AI pilots’ strike: Hard time for Gulf Malayalis

Published: 02nd July 2012 08:28 AM  |   Last Updated: 02nd July 2012 08:28 AM   |  A+A-

Arundev, a 26-year-old NRK in Dubai who hails from Harippad in Alappuzha, is in a fix.

For the past several days, he has been desperately trying for a ticket to travel to Kerala to attend the marriage of his cousin, but in vain. Tickets on almost all airlines have been sold out till mid-September and now he has lost hope to join his family on the joyous occasion.

Arundev is not alone; thousands of Malayalis in the Gulf region are facing travel worries following the strike by a section of AI pilots. And many haven’t applied for leave during Onam owing to the shortage of air tickets. “The situation is quite unprecedented,” says YSG James, president of the Kairali Pravasi Association, Dubai.

“Not just non-availability of tickets, the jacked up rates are unaffordable to around 80 per cent of the Malayalee population here who are workers and labourers. Right in the beginning of the strike we had written to the Centre and the State Governments to intervene in the issue but nothing positive happened,” he said.

“Ticket charges to the Gulf sector have increased manifold after the strike and now there is not a single ticket available till September 15 to the Gulf sector,” says K V Muraleedharan, president of the Kerala Association of Travel Agents.

“The charges which ranged between Rs 6,000 and Rs 10,000 before the strike has now increased manifold to `30,000 - `60,000,” he said. However, the AI officials said that the situation was common every year during the peak season from July to mid-September.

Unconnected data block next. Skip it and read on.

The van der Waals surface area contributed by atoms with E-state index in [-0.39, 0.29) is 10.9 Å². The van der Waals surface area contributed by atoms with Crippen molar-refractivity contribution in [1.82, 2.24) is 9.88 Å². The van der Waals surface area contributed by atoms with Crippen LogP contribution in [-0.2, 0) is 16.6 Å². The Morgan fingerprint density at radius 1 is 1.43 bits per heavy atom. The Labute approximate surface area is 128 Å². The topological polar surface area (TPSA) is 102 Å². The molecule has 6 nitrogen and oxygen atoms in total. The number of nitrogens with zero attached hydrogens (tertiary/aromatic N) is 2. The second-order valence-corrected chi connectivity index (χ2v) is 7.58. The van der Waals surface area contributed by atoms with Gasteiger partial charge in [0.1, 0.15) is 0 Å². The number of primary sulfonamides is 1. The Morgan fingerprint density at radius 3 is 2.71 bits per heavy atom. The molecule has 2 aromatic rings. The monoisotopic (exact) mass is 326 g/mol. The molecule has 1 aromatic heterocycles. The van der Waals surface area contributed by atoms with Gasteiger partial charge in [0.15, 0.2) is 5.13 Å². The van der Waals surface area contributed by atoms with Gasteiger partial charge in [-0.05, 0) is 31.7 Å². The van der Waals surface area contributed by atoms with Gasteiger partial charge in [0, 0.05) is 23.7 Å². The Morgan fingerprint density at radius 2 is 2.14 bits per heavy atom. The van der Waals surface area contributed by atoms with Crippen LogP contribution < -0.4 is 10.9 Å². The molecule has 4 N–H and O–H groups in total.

“The only difference this year is the exorbitant rates charged by other carriers owing to the twenty percent cancellation of AI schedules,” said Abey George, Air India PRO. The NRK associations are now demanding the Centre to declare the Open Sky Policy in the Gulf sector which will help them to get more services at competiive rates.

“Though we submitted several memoranda to the Centre in this regard, the government has not considered the option,” said Rajesh Rajendran, secretary of an NRK association in Qatar.

“The strong Kerala presence in the Union Cabinet hasn’t helped the cause,” he adds. NORKA Minister K C Joseph said that the government could do little on the issue. “It’s true that the NRKs are having a tough time. The Chief Minister and myself will meet Union Civil Aviation Minister this week and appraise him of the grave situation. We hope the issue would be settled soon,” the Minister said. However, the NRKs are not quite optimistic as Joseph.

“I have a collection of around 300 assurances by Kerala ministers,” said YSG James who has been working in Dubai for 45 years.

“Politicians remember us only when they need money. They will visit us to collect funds and leave after offering hollow promises,” he said.


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